Africapitalism & Entrepreneurship
Entrepreneurs are essential to Africa’s development – many of them are already running homegrown businesses based on deep insights into local consumer demand. They also spot unique gaps in the market for specific products and services, tap into strong local networks, and often create innovative and disruptive solutions to complex challenges.
The Africapitalist approach also drives entrepreneur-led development in the following ways:
- Bottom-up. Traditional development models are often top-down. Entrepreneurship is a bottom-up approach to economic growth and development, focusing on empowering the individual not just institutions.
- Homegrown solutions. At the micro-level, entrepreneurship empowers individuals to decide how best to improve their own economic circumstances. At the macro-level, it is the expression of African solutions to African economic problems.
- Self-reliance. Africa’s large and growing population of young people means millions of new jobs need to be created each year. This demographic explosion can spell an economic boom or doom for the continent. Governments and big corporates alone cannot provide employment for the millions of young Africans entering the job market every year.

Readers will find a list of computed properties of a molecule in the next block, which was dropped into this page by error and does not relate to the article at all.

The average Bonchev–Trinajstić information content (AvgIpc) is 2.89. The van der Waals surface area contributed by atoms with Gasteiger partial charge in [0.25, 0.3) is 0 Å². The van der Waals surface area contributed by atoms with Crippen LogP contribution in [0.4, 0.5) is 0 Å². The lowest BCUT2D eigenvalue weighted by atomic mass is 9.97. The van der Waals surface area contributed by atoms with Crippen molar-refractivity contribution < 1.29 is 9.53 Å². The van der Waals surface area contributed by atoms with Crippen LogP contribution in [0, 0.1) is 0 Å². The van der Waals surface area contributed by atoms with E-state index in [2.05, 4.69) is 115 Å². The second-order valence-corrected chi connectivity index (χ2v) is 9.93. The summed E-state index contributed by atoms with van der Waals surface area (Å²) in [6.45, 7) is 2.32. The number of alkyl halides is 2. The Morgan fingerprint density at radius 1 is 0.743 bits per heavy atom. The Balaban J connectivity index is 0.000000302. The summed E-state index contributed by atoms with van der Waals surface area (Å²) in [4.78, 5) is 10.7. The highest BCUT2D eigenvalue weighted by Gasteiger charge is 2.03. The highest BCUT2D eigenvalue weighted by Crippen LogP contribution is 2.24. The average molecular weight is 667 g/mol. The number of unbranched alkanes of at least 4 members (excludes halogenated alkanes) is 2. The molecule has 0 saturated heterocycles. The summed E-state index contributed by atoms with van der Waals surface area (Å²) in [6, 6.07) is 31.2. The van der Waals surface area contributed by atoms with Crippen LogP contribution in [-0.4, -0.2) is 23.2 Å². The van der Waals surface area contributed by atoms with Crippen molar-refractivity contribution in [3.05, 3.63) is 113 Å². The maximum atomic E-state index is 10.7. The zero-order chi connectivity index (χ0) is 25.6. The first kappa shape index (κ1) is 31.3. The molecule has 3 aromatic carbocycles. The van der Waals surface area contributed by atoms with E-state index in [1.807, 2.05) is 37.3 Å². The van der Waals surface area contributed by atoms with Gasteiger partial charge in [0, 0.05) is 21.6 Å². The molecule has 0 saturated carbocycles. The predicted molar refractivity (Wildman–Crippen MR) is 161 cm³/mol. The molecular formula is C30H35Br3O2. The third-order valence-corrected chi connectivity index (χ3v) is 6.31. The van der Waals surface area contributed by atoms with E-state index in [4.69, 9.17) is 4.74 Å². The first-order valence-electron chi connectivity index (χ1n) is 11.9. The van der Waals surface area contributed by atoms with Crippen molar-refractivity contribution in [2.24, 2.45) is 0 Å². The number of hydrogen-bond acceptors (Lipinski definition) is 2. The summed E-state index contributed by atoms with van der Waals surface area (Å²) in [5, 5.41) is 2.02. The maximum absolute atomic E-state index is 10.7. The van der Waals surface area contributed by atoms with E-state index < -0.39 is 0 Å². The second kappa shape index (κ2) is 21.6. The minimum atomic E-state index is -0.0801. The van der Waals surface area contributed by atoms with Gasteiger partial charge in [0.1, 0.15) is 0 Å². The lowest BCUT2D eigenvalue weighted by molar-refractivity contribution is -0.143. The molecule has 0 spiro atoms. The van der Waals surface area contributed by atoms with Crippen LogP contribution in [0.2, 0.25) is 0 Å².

- Competitiveness. Supporting entrepreneurship means creating policies that improve the enabling environment for millions of potential job creators to succeed rather than for a small number of government or private entities.
- Empowerment. Entrepreneurship means Africans no longer have to find a job or be trained to be employees. Instead, it will enable our young people to create their own jobs, become employers, and take charge of their futures, instead of letting the future happen to them.
The model of Africapitalist entrepreneurialism is one that empowers individual Africans, and harnesses the power of innovation, personal initiative, hard work, and market-driven ingenuity to address previously intractable problems and change our continent forever.